DES MOINES — Imagine a bean stalk or a steer.
Now imagine a genetically modified bean stalk or a genetically modified steer.
Those pictures in your head are at the center of a debate over food labeling popping up in statehouses across the country, in the halls of Congress and at the ballot box.
On Wednesday, the Vermont Senate passed the first-in-the-nation labeling bill requiring the listing of GMO, or genetically modified organism, ingredients in food, which the House is expected to approve as well. It’s unique because it does not have a trigger requiring other states to pass similar laws before it takes effect, as did the law passed in Maine.
The Vermont vote came a week after U.S. Rep. Mike Pompeo, R-Kan., introduced the “Safe and Accurate Food Labeling Act,” which would block laws requiring the mandatory labeling of foods developed using bioengineering.
According to Stateline, a news service of the Pew Charitable Trusts, at least 25 state legislatures had bills addressing GMO labeling this year.
But not in Des Moines, where labeling is seen by some as an attack on farming — and, hence, the state itself.
“Gov. (Terry) Branstad believes that states shouldn’t be able to mandate labeling of GMOs. Similar to the California egg law, states’ laws shouldn’t negatively affect business and industry in other states,” said Jimmy Centers, spokesman for the five-term Republican governor. “Agriculture products from Iowa are safe and secure. That’s why many countries are eager to trade with Iowa producers and buy our corn, soybeans, pork, beef and other products.”
Iowa statute allows producers to label products “organic” if they meet federal guidelines set out by the Food and Drug Administration. These include specifications on soil quality, pesticides and other factors.
It doesn’t specifically address bioengineered food, which is estimated to be a part of about 80 percent of the food sold in grocery stores.
“Consumers have woken up to this issue,” said Katherine Paul, spokeswoman for the Finland, Minn.-based Organic Consumers Association. “People are looking for a non-GMO choice, and if given that choice, they’re probably going to choose the product that is not genetically engineered.”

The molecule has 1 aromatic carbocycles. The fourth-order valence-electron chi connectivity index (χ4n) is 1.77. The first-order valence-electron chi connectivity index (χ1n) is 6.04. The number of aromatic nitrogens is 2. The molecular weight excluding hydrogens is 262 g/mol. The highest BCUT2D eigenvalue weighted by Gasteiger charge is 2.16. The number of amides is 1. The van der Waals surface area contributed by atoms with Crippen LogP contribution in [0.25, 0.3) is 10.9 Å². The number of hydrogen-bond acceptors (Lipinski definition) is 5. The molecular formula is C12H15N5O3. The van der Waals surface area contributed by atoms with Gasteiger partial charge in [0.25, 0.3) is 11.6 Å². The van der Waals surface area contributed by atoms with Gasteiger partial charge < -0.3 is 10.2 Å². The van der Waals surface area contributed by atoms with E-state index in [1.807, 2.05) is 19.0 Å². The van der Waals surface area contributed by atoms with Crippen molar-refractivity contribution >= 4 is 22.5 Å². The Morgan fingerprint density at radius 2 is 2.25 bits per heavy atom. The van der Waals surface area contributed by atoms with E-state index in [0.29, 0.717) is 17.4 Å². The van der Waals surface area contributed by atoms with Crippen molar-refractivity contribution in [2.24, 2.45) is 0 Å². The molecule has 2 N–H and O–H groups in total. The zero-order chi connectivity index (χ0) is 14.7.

Ruth MacDonald, chair of Iowa State University’s food science and human nutrition department, said those choices “are not based on scientific evidence.”
She said bioengineering has allowed farmers to increase production in and for an increasingly populated world. The labeling push, she said, is “a knee-jerk, unfortunate reaction to a lack of understanding and misinformed fear” of GMOs and their effects.
“It sounds simple, doesn’t it? Just put a label on,” she said. “But take, for example, corn. Would it be anything that was made out of the corn? Corn starch? Corn oil? An animal that ate the corn? How do you even verify that?”
Paul thinks the Vermont vote will be the first of many such efforts across the country. Consumers, she said, are looking for alternatives and producers recognize that.
“The market will respond,” she said.
State Rep. Pat Grassley, R-New Hartford, chairs the House Agriculture committee. He said a patchwork of labeling laws would put an “undue burden” on producers who want to sell in other states.
“I think the fear is when people see a label, they’re going to automatically think it would have health concerns,” he said. “I think immediately people say, ‘That’s unhealthy for me to eat.’ But the federal government hasn’t said GMOs are unhealthy or that they pose a serious health risk.”
State Sen. Rob Hogg, D-Cedar Rapids, disagrees. He said the agriculture industry needs a market, and when consumers demand non-GMO food, labeling will be more prevalent.
He’s not convinced it requires legislation.
“My perception is there are a lot of Iowans are looking at this and want this information,” he said. “But I think it would be a tall climb (for a labeling law) here.”
Still, Hogg doesn’t want Congress to pre-emptively block Iowa’s ability to pass a labeling law if voters demand it.
It’s a sentiment he shares with retiring U.S. Sen. Tom Harkin, D-Iowa.
“I am skeptical of enacting new legislation that would impose a blanket prohibition against any differing GMO labeling requirements adopted at the state level,” Harkin said during a recent call with Iowa reporters. “It seems better to allow FDA to handle specific situations under existing law rather than have Congress jump into the matter with new legislation.”
But State Sen. Sandy Greiner, R-Keota, said this is precisely the kind of issue the federal government needs to be involved in. She was involved in the debate over what constitutes an organic product when Iowa looked at labeling those back in 2005. That’s when the state adopted the federal standard.
It’s the same issue now, she said, with GMOs.
“Some states say one thing, some states say the other,” she said. “You need one standard.”